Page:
I have written a module in Python and want it to run continuously once started and need to stop it when I need to update other modules. I will likely be using monit to restart it, if module has crashed or is otherwise not running.

I was going through different techniques like Daemon, Upstart and many others.

Which is the best way to go so that I use that approach through out my all new modules to keep running them forever?

3 Answers 3


From your mention of Upstart I will assume that this question is for a service being run on an Ubuntu server.

On an Ubuntu server an upstart job is really the simplest and most convenient option for creating an always on service that starts up at the right time and can be stopped or reloaded with familiar commands.

To create an upstart service you need to add a single file to /etc/init. Called <service-name>.conf. An example script looks like this:

description "My chat server"
author "your@email-address.com"

start on runlevel [2345]
stop on runlevel [!2345]



exec /srv/applications/chat.py

This means that everytime the machine is started it will start the chat.py program. If it dies for whatever reason it will restart it. You don't have to worry about double forking or otherwise daemonizing your code. That's handled for you by upstart.

If you want to stop or start your process you can do so with

service chat start 
service chat stop

The name chat is automatically found from the name of the .conf file inside /etc/init

I'm only covering the basics of upstart here. There are lots of other features to make it even more useful. All available by running man upstart.

This method is much more convenient, than writing your own daemonization code. A 4-8 line config file for a built in Ubuntu component is much less error prone than making your code safely double fork and then having another process monitor it to make sure it doesn't go away.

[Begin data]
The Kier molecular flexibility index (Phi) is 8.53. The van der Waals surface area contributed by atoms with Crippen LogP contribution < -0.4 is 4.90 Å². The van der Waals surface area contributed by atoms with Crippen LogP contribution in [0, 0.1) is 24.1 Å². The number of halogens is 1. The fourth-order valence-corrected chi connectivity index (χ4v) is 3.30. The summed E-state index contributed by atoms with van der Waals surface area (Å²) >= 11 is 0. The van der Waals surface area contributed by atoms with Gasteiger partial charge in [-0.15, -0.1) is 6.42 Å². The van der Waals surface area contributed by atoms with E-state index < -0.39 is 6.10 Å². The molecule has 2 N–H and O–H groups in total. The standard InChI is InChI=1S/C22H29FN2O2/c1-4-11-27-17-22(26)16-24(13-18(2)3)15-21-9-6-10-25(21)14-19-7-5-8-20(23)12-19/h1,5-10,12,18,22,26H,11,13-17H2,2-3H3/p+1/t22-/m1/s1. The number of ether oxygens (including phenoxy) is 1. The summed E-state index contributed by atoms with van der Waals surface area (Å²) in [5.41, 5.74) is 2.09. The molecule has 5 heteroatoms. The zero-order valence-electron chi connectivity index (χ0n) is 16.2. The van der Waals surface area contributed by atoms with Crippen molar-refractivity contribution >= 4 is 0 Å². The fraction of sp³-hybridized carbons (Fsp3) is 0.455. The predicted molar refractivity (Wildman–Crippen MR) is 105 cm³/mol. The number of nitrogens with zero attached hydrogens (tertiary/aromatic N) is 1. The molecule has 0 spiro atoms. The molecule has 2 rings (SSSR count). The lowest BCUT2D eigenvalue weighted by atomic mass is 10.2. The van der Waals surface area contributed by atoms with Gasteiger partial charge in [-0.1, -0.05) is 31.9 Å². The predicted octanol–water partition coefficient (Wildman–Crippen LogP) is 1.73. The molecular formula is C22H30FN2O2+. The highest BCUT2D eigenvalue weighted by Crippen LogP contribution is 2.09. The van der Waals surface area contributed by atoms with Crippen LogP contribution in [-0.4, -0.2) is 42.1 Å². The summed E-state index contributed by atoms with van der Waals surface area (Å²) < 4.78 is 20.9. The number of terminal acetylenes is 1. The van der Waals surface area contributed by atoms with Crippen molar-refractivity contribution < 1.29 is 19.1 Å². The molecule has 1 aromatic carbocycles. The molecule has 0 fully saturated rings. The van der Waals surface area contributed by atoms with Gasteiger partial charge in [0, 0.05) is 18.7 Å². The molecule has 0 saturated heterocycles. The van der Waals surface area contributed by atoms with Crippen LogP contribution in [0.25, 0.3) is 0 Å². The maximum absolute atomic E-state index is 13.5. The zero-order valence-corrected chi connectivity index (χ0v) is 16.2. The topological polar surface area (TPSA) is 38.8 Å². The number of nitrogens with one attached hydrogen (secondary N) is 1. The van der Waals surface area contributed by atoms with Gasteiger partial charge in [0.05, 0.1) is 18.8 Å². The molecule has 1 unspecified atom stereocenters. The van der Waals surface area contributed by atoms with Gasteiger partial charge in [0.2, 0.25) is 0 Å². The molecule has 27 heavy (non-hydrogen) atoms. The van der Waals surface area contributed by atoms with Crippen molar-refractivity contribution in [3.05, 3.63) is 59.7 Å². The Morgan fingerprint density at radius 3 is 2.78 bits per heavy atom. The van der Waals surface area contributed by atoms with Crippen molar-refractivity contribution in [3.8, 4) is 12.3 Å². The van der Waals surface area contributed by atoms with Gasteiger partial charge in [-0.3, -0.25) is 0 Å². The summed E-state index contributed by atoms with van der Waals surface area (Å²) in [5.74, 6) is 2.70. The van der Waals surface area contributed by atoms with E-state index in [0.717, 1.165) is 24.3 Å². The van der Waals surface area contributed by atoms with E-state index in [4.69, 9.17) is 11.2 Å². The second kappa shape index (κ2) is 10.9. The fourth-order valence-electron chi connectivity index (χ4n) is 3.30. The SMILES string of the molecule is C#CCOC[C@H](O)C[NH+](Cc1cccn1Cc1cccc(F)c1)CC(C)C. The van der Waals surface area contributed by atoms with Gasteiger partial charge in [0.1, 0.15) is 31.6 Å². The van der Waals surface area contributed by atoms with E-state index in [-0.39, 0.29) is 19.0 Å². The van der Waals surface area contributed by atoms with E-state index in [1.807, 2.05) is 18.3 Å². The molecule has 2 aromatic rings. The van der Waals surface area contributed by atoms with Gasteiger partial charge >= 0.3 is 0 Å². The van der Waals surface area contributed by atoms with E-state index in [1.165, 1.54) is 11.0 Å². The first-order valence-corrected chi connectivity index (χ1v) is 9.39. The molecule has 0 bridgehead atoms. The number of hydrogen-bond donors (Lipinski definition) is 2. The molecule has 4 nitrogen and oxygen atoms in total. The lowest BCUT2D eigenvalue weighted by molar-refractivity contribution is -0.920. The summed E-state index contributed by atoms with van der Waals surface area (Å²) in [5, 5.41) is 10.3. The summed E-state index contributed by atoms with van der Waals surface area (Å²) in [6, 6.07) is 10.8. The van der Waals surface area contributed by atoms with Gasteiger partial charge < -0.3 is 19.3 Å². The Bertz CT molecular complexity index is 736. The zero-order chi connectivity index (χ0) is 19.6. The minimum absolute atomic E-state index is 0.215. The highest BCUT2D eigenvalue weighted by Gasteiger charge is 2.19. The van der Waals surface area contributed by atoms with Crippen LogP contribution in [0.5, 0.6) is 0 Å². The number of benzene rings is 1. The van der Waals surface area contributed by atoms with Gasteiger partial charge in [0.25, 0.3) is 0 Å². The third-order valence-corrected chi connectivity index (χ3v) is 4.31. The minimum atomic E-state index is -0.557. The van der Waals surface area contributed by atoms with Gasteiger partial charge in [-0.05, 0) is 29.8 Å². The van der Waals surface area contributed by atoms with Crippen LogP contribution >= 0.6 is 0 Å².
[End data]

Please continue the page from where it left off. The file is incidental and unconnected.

Monit is a bit of a red herring. If you want downtime alerts you will need to run a monitoring program on a separate server anyway. Rely on upstart to keep the process always running on a server. Then have a different service that makes sure the server is actually running. Downtime happens for many different reasons. A process running on the same server will tell you precisely nothing if the server itself goes down. You need a separate machine (or a third party provider like pingdom) to alert you about that condition.

  • Is there any authentic source that supports your answer? Running on Ubuntu is an option but not compulsory (daemonize will work on both). Second you have to use monit even with upstart to get downtime alerts.
    – maaz
    Jul 27, 2013 at 6:19
  • 1
    You can get upstart to email you when it stops/starts (serverfault.com/questions/236925/…). authentic source? People use upstart in production everywhere. We use upstart in production You can't use monit for downtime alerts. It's pointless. See edited answer for the reason why.
    – aychedee
    Jul 27, 2013 at 8:12
  • Great post. Upstart is in the Debian tree, so it probably can be used in vanilla debian or Mint as well as other derivatives.
    – meawoppl
    Feb 12, 2014 at 16:57
  • 1
    Just crossreferencing the following post, since this is one of the answers I used in solving this for myself. Basically you can create a proper daemon easily with python-daemon, and then run it as a service as above, with a few gotchas: stackoverflow.com/a/21768620/1400991
    – Ross R
    Feb 14, 2014 at 0:37
  • Basically you need to carefully figure out what happens after you run the command, does it fork (create a new subprocess)? If it does fork. Does it fork once or twice? The upstart cookbook explains this very well: upstart.ubuntu.com/cookbook/#expect.
    – aychedee
    Feb 14, 2014 at 9:40

You could check out supervisor. What it is capable of is starting a process at system startup, and then keeping it alive until shutdown.

The simplest configuration file would be:

command = /home/foo/bar/venv/bin/python /home/foo/bar/scripts/my_script.py
autostart = True
autorestart = True

Then you could link it to /etc/supervisord/conf.d, run sudo supervisorctl to enter management console of supervisor, type in reread so that supervisor notices new config entry and update to display new programs on the status list.

To start/restart/stop a program you could execute sudo supervisorctl start/restart/stop my_script.

  • 2
    A general note to readers that supervisor does not work with Python 3.
    – songololo
    Jan 7, 2016 at 10:30

I used old-style initscript with start-stop-daemon utility.Look at skel in /etc/init.d

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